What to see and do on a day trip to Sintra, from fairy tale castles to dramatic forests and deserted beaches
From fairy tale castles and imposing palaces to dramatic forests and deserted golden beaches, there’s a reason that the historic town of Sintra has attracted quite so much attention over the years. Everyone from the Celts to the Moors have put down roots here, with members of the Portuguese royal family finally securing the town as a summer retreat. Located just an hour outside of Lisbon, a day trip to Sintra is wonderfully easy to arrange. Here’s everything you’ll need to know, from how to get there, to the top Sintra sites, the best Sintra beaches, and the finest local foods to try in this captivating city.
Firstly, how to get from Lisbon to Sintra? This picturesque little corner of Portugal is easily accessible from the centre of Lisbon, either by car or by train. Rent your ride and hit the road, or head over to Lisbon’s Rossio train station and hop on one of the regular services to Sintra (a good choice during the summer months, when the roads can become very congested). Get off at the final stop and then either walk or catch the bus straight into town.
Situated in the centre of town and standing at over a thousand years old, the Palácio Nacional de Sintra is a great place to start your day trip to Sintra. Still much as it was in the 16th century, this Portuguese palace features intricate Moorish decorations and gilded interiors (especially in the Coat of Arms Room). For those after a little active sightseeing, Sintra’s Moorish Castle offers a heart-pumping hour’s trek up a steep incline (or a short bus ride from town, if you’d rather not work up a sweat). Remember to bring your camera – clinging to its steep hilltop location, the castle offers impressive views right down to the Atlantic Ocean. Next on the itinerary is the estate of Quinta da Regaleira. Designed by the same mind that gave the world La Scala opera house in Milan, and scattered with symbols of the Knights Templar, hidden doors, and lavish decoration, a visit to this neo-gothic mansion and its stunning grounds is a must on any day trip to Sintra. Another of our favourite Sintra sites is the Palácio Nacional da Pena. Set atop a rocky peninsula in the midst of the sprawling Park of Pena, this imposing palace was built by Ferdinand II in the 19th century, with part of the original structure dating back to the 1500s.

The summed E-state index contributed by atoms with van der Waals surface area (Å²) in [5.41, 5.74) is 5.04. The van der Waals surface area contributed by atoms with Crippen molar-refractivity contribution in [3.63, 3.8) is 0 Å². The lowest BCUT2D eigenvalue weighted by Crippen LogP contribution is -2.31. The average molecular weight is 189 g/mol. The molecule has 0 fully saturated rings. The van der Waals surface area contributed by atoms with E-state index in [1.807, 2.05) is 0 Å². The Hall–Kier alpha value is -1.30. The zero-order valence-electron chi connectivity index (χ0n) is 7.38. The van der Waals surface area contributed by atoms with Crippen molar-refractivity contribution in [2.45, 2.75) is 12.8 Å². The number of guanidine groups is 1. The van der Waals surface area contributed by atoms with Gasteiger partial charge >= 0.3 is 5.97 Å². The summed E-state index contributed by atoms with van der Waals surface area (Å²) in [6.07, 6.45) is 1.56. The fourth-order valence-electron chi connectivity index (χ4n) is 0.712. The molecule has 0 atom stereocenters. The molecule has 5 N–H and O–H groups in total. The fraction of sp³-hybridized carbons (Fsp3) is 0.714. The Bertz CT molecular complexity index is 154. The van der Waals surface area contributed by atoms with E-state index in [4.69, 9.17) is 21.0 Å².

Scattered along Portugal’s Atlantic Coast, Sintra beaches aren’t as warm as their Algarve counterparts, which are fed by Mediterranean waters. But what they lack in temperature, they make up for in beauty. Not far from the historic centre of town, at the edge of the verdant Parque Natural de Sintra-Cascais, the Praia da Adraga and Praia da Ursa beaches offer golden sand, rolling waves, and some unusual natural attractions – at Praia da Ursa, make sure to check out the giant rock in the shape of a bear.
Sintra is famed for its queijadas; magical mini treats that fall somewhere between traditional custard tarts and cinnamon-spiced cheesecakes, and no day trip to Sintra would be complete without sampling this sugary local delicacy. Try them at Fábrica das Verdadeiras Queijadas da Sapa, one of the best bakeries in town. And with the Atlantic mere minutes away, it would be a crime to leave without trying the startlingly fresh seafood. From grilled octopus to fresh fish straight of the boat, you can find some of the best at waterfront restaurant, Azenhas do Mar.